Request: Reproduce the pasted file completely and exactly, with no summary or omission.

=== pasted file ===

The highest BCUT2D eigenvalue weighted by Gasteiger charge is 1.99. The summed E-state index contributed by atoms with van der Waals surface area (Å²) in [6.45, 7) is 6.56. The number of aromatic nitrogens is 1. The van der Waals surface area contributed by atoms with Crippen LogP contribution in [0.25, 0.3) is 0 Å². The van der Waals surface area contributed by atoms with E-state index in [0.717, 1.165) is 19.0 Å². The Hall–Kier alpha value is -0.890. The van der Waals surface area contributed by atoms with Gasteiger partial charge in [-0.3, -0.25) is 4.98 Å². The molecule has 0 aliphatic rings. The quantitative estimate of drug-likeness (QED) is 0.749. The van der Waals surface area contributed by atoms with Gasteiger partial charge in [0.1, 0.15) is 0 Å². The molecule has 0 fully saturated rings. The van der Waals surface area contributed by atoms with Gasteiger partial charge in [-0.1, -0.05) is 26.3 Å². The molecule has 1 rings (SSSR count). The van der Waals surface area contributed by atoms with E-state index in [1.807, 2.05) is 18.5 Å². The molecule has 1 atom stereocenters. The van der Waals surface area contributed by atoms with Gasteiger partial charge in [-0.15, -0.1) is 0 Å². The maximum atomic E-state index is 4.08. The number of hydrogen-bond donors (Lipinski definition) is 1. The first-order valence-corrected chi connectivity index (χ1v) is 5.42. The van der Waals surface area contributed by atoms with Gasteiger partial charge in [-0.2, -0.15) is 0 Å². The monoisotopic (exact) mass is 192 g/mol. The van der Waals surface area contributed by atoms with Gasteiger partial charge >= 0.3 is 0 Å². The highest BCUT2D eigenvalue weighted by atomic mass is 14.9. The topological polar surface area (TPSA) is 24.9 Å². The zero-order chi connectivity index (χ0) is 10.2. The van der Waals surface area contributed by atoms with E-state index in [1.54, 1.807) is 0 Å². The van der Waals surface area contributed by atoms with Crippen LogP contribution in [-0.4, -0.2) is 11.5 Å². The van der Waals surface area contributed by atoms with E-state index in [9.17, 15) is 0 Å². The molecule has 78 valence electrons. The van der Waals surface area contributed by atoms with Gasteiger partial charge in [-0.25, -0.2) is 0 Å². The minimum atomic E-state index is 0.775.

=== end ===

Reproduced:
The highest BCUT2D eigenvalue weighted by Gasteiger charge is 1.99. The summed E-state index contributed by atoms with van der Waals surface area (Å²) in [6.45, 7) is 6.56. The number of aromatic nitrogens is 1. The van der Waals surface area contributed by atoms with Crippen LogP contribution in [0.25, 0.3) is 0 Å². The van der Waals surface area contributed by atoms with E-state index in [0.717, 1.165) is 19.0 Å². The Hall–Kier alpha value is -0.890. The van der Waals surface area contributed by atoms with Gasteiger partial charge in [-0.3, -0.25) is 4.98 Å². The molecule has 0 aliphatic rings. The quantitative estimate of drug-likeness (QED) is 0.749. The van der Waals surface area contributed by atoms with Gasteiger partial charge in [0.1, 0.15) is 0 Å². The molecule has 0 fully saturated rings. The van der Waals surface area contributed by atoms with Gasteiger partial charge in [-0.1, -0.05) is 26.3 Å². The molecule has 1 rings (SSSR count). The van der Waals surface area contributed by atoms with E-state index in [1.807, 2.05) is 18.5 Å². The molecule has 1 atom stereocenters. The van der Waals surface area contributed by atoms with Gasteiger partial charge in [-0.15, -0.1) is 0 Å². The maximum atomic E-state index is 4.08. The number of hydrogen-bond donors (Lipinski definition) is 1. The first-order valence-corrected chi connectivity index (χ1v) is 5.42. The van der Waals surface area contributed by atoms with Gasteiger partial charge in [-0.2, -0.15) is 0 Å². The monoisotopic (exact) mass is 192 g/mol. The van der Waals surface area contributed by atoms with Gasteiger partial charge >= 0.3 is 0 Å². The highest BCUT2D eigenvalue weighted by atomic mass is 14.9. The topological polar surface area (TPSA) is 24.9 Å². The zero-order chi connectivity index (χ0) is 10.2. The van der Waals surface area contributed by atoms with E-state index in [1.54, 1.807) is 0 Å². The van der Waals surface area contributed by atoms with Crippen LogP contribution in [-0.4, -0.2) is 11.5 Å². The van der Waals surface area contributed by atoms with E-state index in [9.17, 15) is 0 Å². The molecule has 78 valence electrons. The van der Waals surface area contributed by atoms with Gasteiger partial charge in [-0.25, -0.2) is 0 Å². The minimum atomic E-state index is 0.775.